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June 1, 2009

TED 5000: A Big Step for Smart Metering

Category: Cool Sites,Household,Save Electricity – Tom Harrison – 9:47 pm

ted-1000-seriesA new device will soon be available, and if I could place a pre-order, I would — it’s the TED 5000, and it looks like a big step forward.

[Update, August -- TED 5000 Release Date: The TED is now available for order by phone from the manufacturer; I have one now, and wrote installation notes; see links for details]

I currently have a BlueLine PowerCost Monitor — it is very good device, and I still recommend it. Using this device, we have even further reduced our energy cost for electricity by a significant amount.

But there’s a new game in town: the TED 5000, set to be released this month (June 2009). It solves a whole bunch of problems that the PowerCost Monitor and its existing version do not.

Indeed, the TED 5000 may be a very reasonable alternative to the smart meter your electric utility is going to install, then configure. The difference is that your utility may take years until they get all that done and provide the kind of information you could have right now.

And the savings are big indeed — from our current real-time power meter, we have saved a great deal of money on our electrical bill, and save every month.

But while going from a dumb electric bill to the PowerCost Monitor is a big step, it certainly has its limitations. For me, the most difficult aspect of the device is simply that all the nice juicy data is collects is locked up. A more minor quibble is that it requires a couple of sets of batteries and some fiddling around when they need to be changed.

A competing product, called The Energy Detective (TED) in its existing 1000 series models solved both problems of the PowerCost monitor, while introducing another. TED has a way to get at the data it reads, and also works in a way in which no batteries are needed. The new problem is that it needs to be installed at (actually in) the electric panel of your house — while this sounds intimidating, the actual installation is something a reasonably handy person can do. And it does strike me as odd that the monitor itself needs to be plugged in.

The current version of TED requires an actual connection to a computer to get at the data, and a special bit of software needed to display it. OK, but far from great. Clever people have gotten around the limitations of the 1000 series TED and come up with other cool but geeky solutions, but soon, such heroic acts will not be needed.

The New TED 5000. Nirvana? (TBD)

The new version, to be released in “early June”, called the TED 5000, promises to get rid of several of these issues. The key is that it is an “internet device” from the start, meaning it can be part of your home network, and if you choose, part of the Internet as a whole (with a little work).

The TED 5000 promises a convergence of several evolving technologies: real-time metering, and data collection and display. Yes, a few lucky people have power companies that will install Smart Meters and who have also agreed to make their data available to the Google Power Meter project, and indeed, this is perhaps one step beyond what the TED 5000 will offer. But the other 99% of us are still in the dark ages.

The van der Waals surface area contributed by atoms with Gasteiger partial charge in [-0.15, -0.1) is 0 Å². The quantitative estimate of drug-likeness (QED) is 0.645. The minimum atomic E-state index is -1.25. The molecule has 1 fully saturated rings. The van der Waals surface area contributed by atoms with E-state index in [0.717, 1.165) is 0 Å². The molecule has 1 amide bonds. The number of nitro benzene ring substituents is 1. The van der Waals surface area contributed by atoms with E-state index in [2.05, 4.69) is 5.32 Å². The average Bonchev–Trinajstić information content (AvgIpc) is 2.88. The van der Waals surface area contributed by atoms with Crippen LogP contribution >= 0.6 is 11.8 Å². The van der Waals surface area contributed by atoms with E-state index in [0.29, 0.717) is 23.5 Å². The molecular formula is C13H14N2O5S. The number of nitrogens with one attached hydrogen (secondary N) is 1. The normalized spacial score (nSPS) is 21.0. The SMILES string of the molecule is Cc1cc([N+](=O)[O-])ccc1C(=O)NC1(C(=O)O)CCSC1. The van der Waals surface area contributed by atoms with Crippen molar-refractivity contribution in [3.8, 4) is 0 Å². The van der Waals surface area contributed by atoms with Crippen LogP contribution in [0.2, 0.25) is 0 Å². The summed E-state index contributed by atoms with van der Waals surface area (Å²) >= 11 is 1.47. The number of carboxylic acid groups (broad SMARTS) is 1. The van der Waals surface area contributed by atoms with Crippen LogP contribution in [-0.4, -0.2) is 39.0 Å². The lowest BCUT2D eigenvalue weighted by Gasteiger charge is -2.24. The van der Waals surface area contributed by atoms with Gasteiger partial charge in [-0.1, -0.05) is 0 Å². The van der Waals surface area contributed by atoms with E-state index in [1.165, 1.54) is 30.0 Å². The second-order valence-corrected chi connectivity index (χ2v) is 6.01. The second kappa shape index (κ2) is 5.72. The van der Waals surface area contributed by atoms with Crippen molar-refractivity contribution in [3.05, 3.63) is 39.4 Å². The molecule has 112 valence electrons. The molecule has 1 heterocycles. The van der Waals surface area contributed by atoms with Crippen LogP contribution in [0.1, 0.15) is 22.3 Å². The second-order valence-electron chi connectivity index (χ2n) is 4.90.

Immediate Data and Usage Over Time

By getting your data stored and visible online, you can see not only the immediate usage in your household, as you can from the existing TED or PowerCost Monitor, but you can also look at historical data, and that’s very important to understanding how you really use power.

It’s very easy to tell when the dryer is on if you have a real-time metering device. But what’s harder to tell is whether that very large number you see in the display compares to the more innocent or invisible power gobblers in your house. Consider that a 100W light bulb on continuously for a month uses 72 kWh. Your dryer may use 5,000W when heating, unless it is on for more than 14 hours in that month, it uses less electricity than the single bulb. (And we found not one, but several things in our house that were using around 100W, all the time).

The combination of immediate data and usage over time provides most (if not all) of what you’ll need to start making wise choices about your energy use.

Nirvana, Versions 2 and 3

There are two more parts of the equation that are still not quite here.

The first is the ability to break down energy use by device (e.g. knowing that big spike was from your dishwasher, instead of your clothes dryer, for example.

The second is far more important: we need to get beyond metering electricity — assuming you heat your house and water with oil or gas, almost 2/3rd of household energy use is not from electricity — to make a real dent in household energy consumption, we need a means of adding these large components into the mix.

Smart Meters have the ability to meter more than just electricity, and there’s no real reason why the TED 5000 couldn’t also do this (it appears to have the critical bits needed). The problem is, that most furnaces and water heaters don’t have good way of sending that information to a meter … yet. But I am working on that :-)

While electrical use accounts for only a share of our household energy use, it’s certainly the right place to start. Electricity use is inherently measurable, it is used in more “discrete applications” than heat and hot water and can therefore be conserved more readily, and importantly, much of our country’s electricity is generated by burning coal; coal produces about 40% more CO2 than other fuels.